DALLAS (CBSDFW.COM) – In a little more than week, Texas expects it could begin receiving shipments of Pfizer’s COVID-19 vaccine.
A new report from the Department of State Health Services shows roughly 52,000 doses, about a quarter of the state’s allotment for the first week, will be delivered to 20 hospitals in North Texas.READ MORE: US Supreme Court To Consider Controversial Texas Abortion Law
Parkland, UT Southwestern, Methodist Dallas and Texas Health Harris are set to get the largest deliveries with 5,850 doses each.
For Parkland, that would be enough to give almost half its staff the first of two shots.
Employees at highest risk will be prioritized.
“They may be working in the emergency room where they’re encountering patients with COVID or they may be working in a COVID ICU. Those are high risk individuals of getting the disease. They’re exposed to it all day, every day,” said State Representative Stephanie Klick, who sits on the state’s Expert Vaccine Allocation Panel (EVAP), which recommends where to distribute the vaccine and to whom.
Along with healthcare workers, the state has announced long term care facility residents, EMS providers and mortuary service workers will be among the first eligible for vaccination.READ MORE: Texas Mother And Son Arrested In Wyoming For Murder In Oklahoma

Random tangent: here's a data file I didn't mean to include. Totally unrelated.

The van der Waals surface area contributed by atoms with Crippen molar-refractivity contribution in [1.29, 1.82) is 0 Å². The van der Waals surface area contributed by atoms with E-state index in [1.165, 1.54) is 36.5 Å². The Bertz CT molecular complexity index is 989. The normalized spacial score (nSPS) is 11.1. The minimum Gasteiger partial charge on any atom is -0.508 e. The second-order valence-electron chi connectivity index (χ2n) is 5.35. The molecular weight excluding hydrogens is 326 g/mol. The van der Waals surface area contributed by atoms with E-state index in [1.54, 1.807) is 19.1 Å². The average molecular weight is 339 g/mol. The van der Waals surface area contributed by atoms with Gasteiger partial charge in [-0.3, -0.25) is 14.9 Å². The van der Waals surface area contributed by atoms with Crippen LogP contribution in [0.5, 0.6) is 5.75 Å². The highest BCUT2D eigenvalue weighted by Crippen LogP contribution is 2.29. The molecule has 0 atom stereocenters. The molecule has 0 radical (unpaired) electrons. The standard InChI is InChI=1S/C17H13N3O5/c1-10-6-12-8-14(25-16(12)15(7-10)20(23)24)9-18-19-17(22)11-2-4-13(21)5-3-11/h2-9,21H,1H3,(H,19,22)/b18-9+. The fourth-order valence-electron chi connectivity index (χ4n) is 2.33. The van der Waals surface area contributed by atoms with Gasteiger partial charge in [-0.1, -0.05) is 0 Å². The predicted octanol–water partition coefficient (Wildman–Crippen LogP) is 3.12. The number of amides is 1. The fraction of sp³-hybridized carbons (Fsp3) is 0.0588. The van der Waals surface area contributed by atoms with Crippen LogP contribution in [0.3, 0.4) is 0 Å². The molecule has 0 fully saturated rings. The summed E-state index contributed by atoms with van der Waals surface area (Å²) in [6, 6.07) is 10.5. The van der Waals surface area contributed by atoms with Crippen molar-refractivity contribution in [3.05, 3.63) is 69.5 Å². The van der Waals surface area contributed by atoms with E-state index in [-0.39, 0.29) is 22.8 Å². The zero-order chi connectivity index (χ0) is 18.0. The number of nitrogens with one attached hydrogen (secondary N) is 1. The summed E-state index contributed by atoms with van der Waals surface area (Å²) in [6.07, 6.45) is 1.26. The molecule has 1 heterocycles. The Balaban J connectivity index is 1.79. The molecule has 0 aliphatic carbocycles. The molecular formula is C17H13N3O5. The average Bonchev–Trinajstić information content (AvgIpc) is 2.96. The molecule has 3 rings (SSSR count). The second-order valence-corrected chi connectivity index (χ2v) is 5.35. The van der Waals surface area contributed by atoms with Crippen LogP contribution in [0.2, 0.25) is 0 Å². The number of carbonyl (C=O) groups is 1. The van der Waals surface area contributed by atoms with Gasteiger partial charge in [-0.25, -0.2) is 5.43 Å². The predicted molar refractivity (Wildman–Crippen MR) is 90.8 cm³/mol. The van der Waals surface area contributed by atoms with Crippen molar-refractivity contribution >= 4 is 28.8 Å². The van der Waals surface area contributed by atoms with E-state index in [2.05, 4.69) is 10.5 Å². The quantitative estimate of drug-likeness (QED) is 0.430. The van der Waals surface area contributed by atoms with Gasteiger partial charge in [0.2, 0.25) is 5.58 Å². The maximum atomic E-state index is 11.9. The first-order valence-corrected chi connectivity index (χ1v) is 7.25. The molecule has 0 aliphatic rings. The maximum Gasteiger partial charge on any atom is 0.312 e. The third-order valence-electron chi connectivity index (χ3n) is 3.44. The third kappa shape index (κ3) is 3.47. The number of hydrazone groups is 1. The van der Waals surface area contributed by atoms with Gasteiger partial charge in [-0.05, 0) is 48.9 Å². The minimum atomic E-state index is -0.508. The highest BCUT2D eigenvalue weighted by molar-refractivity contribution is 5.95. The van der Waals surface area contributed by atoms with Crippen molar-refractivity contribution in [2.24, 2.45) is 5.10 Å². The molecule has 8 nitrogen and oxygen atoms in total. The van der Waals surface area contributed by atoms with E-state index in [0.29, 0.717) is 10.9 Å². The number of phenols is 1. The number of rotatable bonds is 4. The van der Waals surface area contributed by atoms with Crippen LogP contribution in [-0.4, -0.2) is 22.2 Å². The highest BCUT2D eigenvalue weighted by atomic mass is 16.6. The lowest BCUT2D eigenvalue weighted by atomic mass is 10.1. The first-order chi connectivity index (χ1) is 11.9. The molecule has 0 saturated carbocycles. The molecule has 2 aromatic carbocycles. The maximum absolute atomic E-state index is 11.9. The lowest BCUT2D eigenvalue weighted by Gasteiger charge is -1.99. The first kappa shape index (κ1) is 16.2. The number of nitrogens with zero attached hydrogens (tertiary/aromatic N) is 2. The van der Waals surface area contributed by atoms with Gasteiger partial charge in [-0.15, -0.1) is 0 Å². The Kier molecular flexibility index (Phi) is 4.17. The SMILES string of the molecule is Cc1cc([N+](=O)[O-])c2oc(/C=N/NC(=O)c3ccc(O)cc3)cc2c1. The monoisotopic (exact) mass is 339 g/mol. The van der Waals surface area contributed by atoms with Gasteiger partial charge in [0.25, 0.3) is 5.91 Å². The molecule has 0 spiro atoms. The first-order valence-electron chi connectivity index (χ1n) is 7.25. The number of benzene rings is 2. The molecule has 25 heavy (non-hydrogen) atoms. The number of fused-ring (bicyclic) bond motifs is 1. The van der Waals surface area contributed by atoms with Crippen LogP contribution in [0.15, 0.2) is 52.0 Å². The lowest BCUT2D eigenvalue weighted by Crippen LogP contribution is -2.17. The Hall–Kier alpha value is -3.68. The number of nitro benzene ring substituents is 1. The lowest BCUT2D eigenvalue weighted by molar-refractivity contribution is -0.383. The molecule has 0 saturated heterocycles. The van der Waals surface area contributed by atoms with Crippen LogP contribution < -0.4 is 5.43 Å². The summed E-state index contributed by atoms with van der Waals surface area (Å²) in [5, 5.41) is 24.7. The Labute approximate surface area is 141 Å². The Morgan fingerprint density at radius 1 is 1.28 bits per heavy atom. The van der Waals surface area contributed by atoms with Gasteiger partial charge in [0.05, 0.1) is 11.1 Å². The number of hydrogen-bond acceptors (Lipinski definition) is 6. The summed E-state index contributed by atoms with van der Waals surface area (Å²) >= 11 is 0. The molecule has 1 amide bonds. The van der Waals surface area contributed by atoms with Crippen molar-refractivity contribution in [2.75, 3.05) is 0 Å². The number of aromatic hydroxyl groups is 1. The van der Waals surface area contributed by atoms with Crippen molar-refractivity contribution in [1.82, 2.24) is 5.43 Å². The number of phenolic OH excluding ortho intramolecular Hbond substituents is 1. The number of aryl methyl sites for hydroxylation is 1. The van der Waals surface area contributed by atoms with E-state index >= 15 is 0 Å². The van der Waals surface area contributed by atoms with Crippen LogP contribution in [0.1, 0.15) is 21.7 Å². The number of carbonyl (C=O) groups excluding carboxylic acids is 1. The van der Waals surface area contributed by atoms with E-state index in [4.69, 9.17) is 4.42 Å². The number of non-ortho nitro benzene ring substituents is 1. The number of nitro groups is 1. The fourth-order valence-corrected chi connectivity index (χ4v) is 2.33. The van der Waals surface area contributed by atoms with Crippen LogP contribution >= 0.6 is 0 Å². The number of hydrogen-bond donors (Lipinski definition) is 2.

In January, though, the list could begin to expand.
“Teachers certainly should be considered frontline workers. They are essential to reopening our economy,” said Fort Worth ISD superintendent, Dr. Kent Scribner.
According to a Dallas Morning News report, the Texas Restaurant Association is lobbying for restaurant workers to get priority.
Representative Klick said, for her, adults over 65 and those with pre-existing conditions, who have the greatest risk of dying from the virus, are top of mind.
“You want to get the vaccine first to those with the greatest needs and the greatest risk,” she said.MORE NEWS: Southlake Ranks 20th 'Best Small City In America'; Keller & Flower Mound Most Affordable
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